Ever mindful of how brief my very preliminary remarks here are meant to be, I’ll just start to conclude by noting some related recent wisdom from the current Toronto Globe and Mail columnist in Washington, John Ibbitson. He has, e.g., pointed to one harsh fact that the rise of Barack Obama is (or ought to be) bringing home to those Canadians seriously prepared to handle the truth: "Many Canadians define themselves in opposition to America. Not only are these people insufferable, they are wrong ... Canada, according to the morally superior school, is tolerant, liberal and diverse, while America is intolerant, conservative and unequal ... So please explain Canada's intolerant, conservative, unequal record in electing women and minorities, compared to the United States."

To elaborate a little, very quickly, there is of course no one remotely like Barack Obama in Canadian politics today. And if Mr. Obama is going to become President of the United States, we Canadians will almost certainly increasingly have to ask ourselves why not? Canada probably is a more multicultural country than the United States nowadays, down on the ground in certain key places at any rate. But we too need something of the kind of "CHANGE" that Mr. Obama seems to be alluding to so well and so successfully. And none of our current major political leaders seem altogether ready for that.

At the same time, Mr. Ibbitson has also written another column recently. And it gets much more into the kind of argument that Bill Clinton has been making and getting into trouble for, in certain quarters at least (Pat Buchanan for one seems to like it). The title here summarizes the main story: "Obama risks votes by proving he's black enough."

I.e., in the cynical end of everything, the very idealism about so many continuing harsh realities that makes Barack Obama’s campaign so appealing may ultimately defeat his presidential ambitions, no matter how many times he so inspiringly proclaims "Yes We Can!"

Or, as John Ibbitson explains: "The great appeal of Mr. Obama's campaign is that it seeks to surmount race and partisanship. Yet it is being compromised by the very race-identity politics it hopes to overcome." Say whatever else you like, the age-old truth remains: "change does not come easy."

This probably is the ultimate argument for Hillary Clinton instead of Barack Obama. What Mr. Obama wants to do is impossible, and he will finally just make things worse. It may prove a wise argument in some fullness of time. Who really knows? But I have at least finally decided myself that if I had to vote in the USA today I would very definitely give "Yes We Can" a chance.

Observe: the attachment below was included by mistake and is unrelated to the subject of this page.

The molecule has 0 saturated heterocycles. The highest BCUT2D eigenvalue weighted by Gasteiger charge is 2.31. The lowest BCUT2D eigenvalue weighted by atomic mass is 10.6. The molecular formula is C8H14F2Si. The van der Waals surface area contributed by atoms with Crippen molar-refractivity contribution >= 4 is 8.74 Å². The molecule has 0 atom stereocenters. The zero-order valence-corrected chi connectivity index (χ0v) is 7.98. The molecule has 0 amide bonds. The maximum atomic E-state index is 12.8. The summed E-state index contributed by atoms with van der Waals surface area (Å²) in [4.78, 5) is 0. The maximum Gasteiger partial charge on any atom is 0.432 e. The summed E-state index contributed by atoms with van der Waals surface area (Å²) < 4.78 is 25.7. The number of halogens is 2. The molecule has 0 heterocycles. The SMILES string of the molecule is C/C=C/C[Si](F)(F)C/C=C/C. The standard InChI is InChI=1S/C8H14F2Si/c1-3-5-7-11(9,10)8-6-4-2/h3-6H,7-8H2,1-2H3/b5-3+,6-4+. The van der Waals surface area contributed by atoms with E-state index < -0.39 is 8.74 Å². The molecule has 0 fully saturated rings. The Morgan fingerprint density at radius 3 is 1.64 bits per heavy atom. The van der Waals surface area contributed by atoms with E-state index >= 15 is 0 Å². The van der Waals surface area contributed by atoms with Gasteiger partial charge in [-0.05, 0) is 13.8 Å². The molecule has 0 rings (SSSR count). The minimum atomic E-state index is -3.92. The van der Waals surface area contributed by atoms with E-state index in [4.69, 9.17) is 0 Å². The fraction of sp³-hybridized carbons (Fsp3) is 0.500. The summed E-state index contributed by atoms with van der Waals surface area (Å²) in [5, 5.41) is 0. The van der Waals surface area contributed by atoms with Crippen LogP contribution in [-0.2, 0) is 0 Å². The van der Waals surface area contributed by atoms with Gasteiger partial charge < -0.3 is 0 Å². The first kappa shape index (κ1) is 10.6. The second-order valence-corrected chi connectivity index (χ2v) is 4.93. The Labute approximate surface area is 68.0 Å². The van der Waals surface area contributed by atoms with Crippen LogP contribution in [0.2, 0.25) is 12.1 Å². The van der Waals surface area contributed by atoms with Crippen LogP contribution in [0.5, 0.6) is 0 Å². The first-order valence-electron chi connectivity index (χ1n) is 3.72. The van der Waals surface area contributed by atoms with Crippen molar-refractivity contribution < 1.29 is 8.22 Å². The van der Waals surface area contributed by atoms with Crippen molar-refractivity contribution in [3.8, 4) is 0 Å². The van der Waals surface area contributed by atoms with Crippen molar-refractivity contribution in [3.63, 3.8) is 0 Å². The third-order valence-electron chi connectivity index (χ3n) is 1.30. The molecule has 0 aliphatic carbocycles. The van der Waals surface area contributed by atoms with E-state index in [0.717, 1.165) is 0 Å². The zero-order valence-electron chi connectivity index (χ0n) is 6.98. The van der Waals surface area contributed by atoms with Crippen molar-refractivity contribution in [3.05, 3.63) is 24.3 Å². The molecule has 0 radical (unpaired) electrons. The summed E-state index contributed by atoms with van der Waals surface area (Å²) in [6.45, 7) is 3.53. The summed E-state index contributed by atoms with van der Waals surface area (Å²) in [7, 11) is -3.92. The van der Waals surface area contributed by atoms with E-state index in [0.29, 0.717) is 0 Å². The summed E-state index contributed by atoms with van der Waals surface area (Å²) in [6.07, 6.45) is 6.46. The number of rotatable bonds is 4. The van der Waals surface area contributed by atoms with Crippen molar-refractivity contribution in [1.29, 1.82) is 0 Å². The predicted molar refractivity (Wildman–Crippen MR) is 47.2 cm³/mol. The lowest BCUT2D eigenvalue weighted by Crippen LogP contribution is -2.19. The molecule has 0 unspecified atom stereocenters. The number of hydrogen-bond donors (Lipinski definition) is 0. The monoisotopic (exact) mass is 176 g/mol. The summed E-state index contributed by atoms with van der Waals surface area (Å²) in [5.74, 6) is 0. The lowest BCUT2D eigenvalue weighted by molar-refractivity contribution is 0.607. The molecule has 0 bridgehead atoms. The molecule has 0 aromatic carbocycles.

To land on the absolutely final point here, if it ever does actually happen that all the world will be greeting a new President Obama a year from now, there are no doubt a great many things that we’ll have to start thinking about changing in Canada too. And, as much as or even and especially because we all do love the true north and want to see it last forever, who wouldn’t be happy about that? Canada is still too much about the past and not enough about the future. It will be an even better place than it is now when that finally does start to change. (And that too is worth bearing in mind as the current fractious minority Parliament reconvenes in Ottawa on January 28.)

UPDATE JANUARY 29: FLORIDA PRIMARY. As with Michigan the 2008 Democratic primary in Florida will (so far at least) not be awarding delegates to the late August party convention, because the local party has violated national party rules by holding the event too early. It is strictly a "beauty contest."

Because she has now won both beauty contests — perhaps because she is a woman (joke of course)? — Hillary Clinton is already trying to have the original national party ruling reversed. But until this happens, if it ever does, pundits stateside are asking such questions as "Is Winning Florida a True Boost for Clinton?"

One point here is that close to 1.7 million voters turned out for the January 29 Democratic primary in Florida. Although no candidates campaigned in the state, Hillary managed to win a full 50% of these votes. And that must mean something.

On the other hand, it would seem that this Democrat turnout was comparatively lower than in other state primaries or caucuses so far. The January 29 Republican primary in Florida (won by John McCain) attracted more than 1.9 million voters. And in other states so far the Democratic primaries and caucuses have typically been attracting far more participants than the parallel Republican events.

Similarly, as one might expect in the Sunshine State where so many Americans (and even, for the coldest parts of the year, Canadians too) go to retire: "Both parties' electorates were older than in any other presidential contest this year. A third or more in each primary were at least 65 years old. In earlier Democratic contests no more than a quarter were senior citizens." Hillary typically does better with older people than Barack. And so (as perhaps with South Carolina too, for different reasons) the results there may not translate so exactly to the broader national scene.

Finally, even making all allowances of this and related sorts, Hillary’s 50% to 33% beauty contest win over Obama in Florida (with 14% for Edwards) is not quite as dramatic as his 55% to 27% victory over her in South Carolina. And Obama currently leads in the convention delegate count with 63, versus 48 for Clinton (and 26 for Edwards). On the other hand again, not all Kennedys are backing Obama. And the ultimate point would still seem to be that it remains tantalizingly unclear just what is going to happen in the great Clinton-Obama showdown, when more than 20 states vote this coming Tuesday, February 5. So definitely stay tuned!

January 24 preliminary report: NOTHING FINER THAN SOUTH CAROLINA .. Obamamania will rise again .. at least one more time?

My first reaction to the Democrats’ January 19 Nevada caucuses was to go refresh my memory of Langston Hughes’s sad but wonderful poem "Dream Boogie" (composed apparently in 1948 as part of a "collection about Harlem," but not published until 1951?): "Good morning, daddy!/Ain’t you heard/The boogie-woogie rumble/Of a dream deferred ..."